Network Clients and Servers

CS 321 2007 Lecture, Dr. Lawlor

An osl/socket.h network client looks like this:
  1. skt_ip_t ip=skt_lookup_ip("");   // Look up IP address
  2. SOCKET s=skt_connect(ip,80,60); // connect to port 80, 60-second timeout
  3. skt_sendN(s,"hey",3); // Send some data to the server--usually some description of the request.
  4. skt_recvN(s,myString,8); // Receive some binary data from the server--usually a response to our request.
  5. skt_close(s); // stop talking to the server
Once you're connected, you can send and receive arbitrary data in any order.

One program can skt_connect to many servers at once, although you do have to be careful that most of these calls can wait until the server responds.  This means real network programs often have many threads or processes that each talk to one server.  It is possible to ask if data is ready to receive on a particular socket with skt_select1(s,0), which returns 1 if the socket has readable data, or 0 if no data is ready to read yet.

skt_lookup_ip works with either DNS names (like "") or dotted-decimal IP addresses (like "").  Sadly, DNS doesn't work in NetRun due to a missing /etc/resolv.conf file.  On your own machine, you can make up your own local DNS-style names by listing them in a "hosts file" (/etc/hosts on UNIX, C:\Windows\System32\drivers\etc\hosts on Windows).

Network Server

A network server waits for connections from clients.  The calls you make are:
  1. unsigned int port=8888; /* listen on this TCP/IP port (or use 0 to have the OS pick a port) */
  2. SERVER_SOCKET srv=skt_server(&port); /* lay claim to that port number */
  3. SERVER s=skt_accept(srv,0,0); /* wait until a client connects to our port */
  4. skt_sendN and skt_recvN data to and from the client.
  5. skt_close(s); /* stop talking to that client */
  6. skt_close(srv); /* give up our claim on server port */
Again, between accept and close you can send and receive data any way you like.  Your sends make data arrive at client receive calls, and your receives grab data from the client's sends.  It's easy to screw up a network server by trying to receive data that isn't going to arrive!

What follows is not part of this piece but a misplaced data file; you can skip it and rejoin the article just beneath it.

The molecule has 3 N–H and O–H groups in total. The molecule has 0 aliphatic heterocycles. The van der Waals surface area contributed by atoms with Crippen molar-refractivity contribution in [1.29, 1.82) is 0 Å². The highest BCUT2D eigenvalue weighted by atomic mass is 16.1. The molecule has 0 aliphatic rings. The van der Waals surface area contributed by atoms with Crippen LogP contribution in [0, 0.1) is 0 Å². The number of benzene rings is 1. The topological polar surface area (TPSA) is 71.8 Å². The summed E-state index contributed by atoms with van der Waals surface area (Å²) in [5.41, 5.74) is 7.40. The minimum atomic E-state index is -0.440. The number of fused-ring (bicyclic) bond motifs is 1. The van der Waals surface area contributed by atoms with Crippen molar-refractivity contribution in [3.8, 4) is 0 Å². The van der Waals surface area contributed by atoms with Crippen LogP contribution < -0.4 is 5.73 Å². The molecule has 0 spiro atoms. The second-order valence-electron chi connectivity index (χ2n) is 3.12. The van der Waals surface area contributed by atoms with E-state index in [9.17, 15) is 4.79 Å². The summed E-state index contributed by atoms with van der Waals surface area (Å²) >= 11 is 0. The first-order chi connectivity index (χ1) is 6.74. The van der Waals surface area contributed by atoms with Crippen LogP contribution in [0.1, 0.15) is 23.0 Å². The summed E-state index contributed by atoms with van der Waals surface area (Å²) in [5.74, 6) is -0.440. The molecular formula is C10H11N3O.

You usually repeat steps 3-5 again and again to handle all the clients that try to connect.  Many servers are designed as an infinite loop--they keep handling client requests until the machine is turned off.  One thread can even have accepted connections from several different clients, and be sending and receiving data from them at the same time.

High-performance servers, like the Apache web server, often will call fork() either before step 3 (called "preforking", where several processes wait in accept) or before step 4 (one process accepts, then splits off a child process to handle each client).

Only root can open server ports numbered less than 1024 on most UNIX systems.  Two programs can't listen on the same server port--the second program will get a socket error when he tries skt_server.

Here's an example network server that serves exactly one client and then exits.
#include "osl/socket.h"
#include "osl/socket.cpp" /* include body for easy linking */

int foo(void)
unsigned int port=8888;
SERVER_SOCKET serv=skt_server(&port);

std::cout<<"Waiting for connections on port "
skt_ip_t client_ip; unsigned int client_port;
SOCKET s=skt_accept(serv,&client_ip,&client_port);
std::cout<<"Connection from "

/* Receive some data from the client */
std::string buf(3,'?');
skt_recvN(s,(char *)&buf[0],3);
std::cout<<"Client sent data '"<<buf<<"'\n";

/* Send some data back to the client */

std::cout<<"Closed socket to client\n";

return 0;
(executable NetRun link)

In NetRun, the server will just hang while waiting for connections by default.  If you visit the URL while the program is running, you should see the gdaymate message!

Here's the corresponding client.  Note the receives in the server have to be sent by the client, and vice versa.
#include "osl/socket.h"
#include "osl/socket.cpp" /* include body for easy linking */

int foo(void)
skt_ip_t ip=skt_lookup_ip("");